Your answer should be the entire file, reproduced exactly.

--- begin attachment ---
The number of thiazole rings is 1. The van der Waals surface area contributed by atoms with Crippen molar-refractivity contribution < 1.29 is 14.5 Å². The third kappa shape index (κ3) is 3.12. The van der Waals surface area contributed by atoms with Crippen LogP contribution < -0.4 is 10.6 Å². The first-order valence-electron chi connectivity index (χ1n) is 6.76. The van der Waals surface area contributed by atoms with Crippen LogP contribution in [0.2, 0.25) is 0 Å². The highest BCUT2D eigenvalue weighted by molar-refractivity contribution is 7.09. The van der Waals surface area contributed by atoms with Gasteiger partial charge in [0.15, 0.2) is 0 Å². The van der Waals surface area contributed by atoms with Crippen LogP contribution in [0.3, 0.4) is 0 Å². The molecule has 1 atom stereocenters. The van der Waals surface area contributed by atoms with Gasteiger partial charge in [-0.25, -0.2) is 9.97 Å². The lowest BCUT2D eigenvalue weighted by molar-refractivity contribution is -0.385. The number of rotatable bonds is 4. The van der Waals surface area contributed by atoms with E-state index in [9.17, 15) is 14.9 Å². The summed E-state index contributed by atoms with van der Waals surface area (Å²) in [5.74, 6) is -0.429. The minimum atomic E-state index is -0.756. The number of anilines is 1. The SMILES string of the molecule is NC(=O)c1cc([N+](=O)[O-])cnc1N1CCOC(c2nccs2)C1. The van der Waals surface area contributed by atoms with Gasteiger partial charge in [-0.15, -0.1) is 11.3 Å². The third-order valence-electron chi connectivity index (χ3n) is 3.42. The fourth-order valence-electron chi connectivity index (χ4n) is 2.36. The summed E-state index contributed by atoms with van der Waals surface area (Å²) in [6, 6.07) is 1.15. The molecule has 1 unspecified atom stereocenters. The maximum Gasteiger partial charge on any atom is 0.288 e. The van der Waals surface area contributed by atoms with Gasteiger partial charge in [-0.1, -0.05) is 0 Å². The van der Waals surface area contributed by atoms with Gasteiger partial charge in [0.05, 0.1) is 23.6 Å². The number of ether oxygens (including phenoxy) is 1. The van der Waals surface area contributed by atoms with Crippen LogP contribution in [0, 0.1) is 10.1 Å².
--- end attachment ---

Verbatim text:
The number of thiazole rings is 1. The van der Waals surface area contributed by atoms with Crippen molar-refractivity contribution < 1.29 is 14.5 Å². The third kappa shape index (κ3) is 3.12. The van der Waals surface area contributed by atoms with Crippen LogP contribution < -0.4 is 10.6 Å². The first-order valence-electron chi connectivity index (χ1n) is 6.76. The van der Waals surface area contributed by atoms with Crippen LogP contribution in [0.2, 0.25) is 0 Å². The highest BCUT2D eigenvalue weighted by molar-refractivity contribution is 7.09. The van der Waals surface area contributed by atoms with Gasteiger partial charge in [0.15, 0.2) is 0 Å². The van der Waals surface area contributed by atoms with Crippen LogP contribution in [0.3, 0.4) is 0 Å². The molecule has 1 atom stereocenters. The van der Waals surface area contributed by atoms with Gasteiger partial charge in [-0.25, -0.2) is 9.97 Å². The lowest BCUT2D eigenvalue weighted by molar-refractivity contribution is -0.385. The number of rotatable bonds is 4. The van der Waals surface area contributed by atoms with E-state index in [9.17, 15) is 14.9 Å². The summed E-state index contributed by atoms with van der Waals surface area (Å²) in [5.74, 6) is -0.429. The minimum atomic E-state index is -0.756. The number of anilines is 1. The SMILES string of the molecule is NC(=O)c1cc([N+](=O)[O-])cnc1N1CCOC(c2nccs2)C1. The van der Waals surface area contributed by atoms with Gasteiger partial charge in [-0.15, -0.1) is 11.3 Å². The third-order valence-electron chi connectivity index (χ3n) is 3.42. The fourth-order valence-electron chi connectivity index (χ4n) is 2.36. The summed E-state index contributed by atoms with van der Waals surface area (Å²) in [6, 6.07) is 1.15. The molecule has 1 unspecified atom stereocenters. The maximum Gasteiger partial charge on any atom is 0.288 e. The van der Waals surface area contributed by atoms with Gasteiger partial charge in [-0.1, -0.05) is 0 Å². The van der Waals surface area contributed by atoms with Gasteiger partial charge in [0.05, 0.1) is 23.6 Å². The number of ether oxygens (including phenoxy) is 1. The van der Waals surface area contributed by atoms with Crippen LogP contribution in [0, 0.1) is 10.1 Å².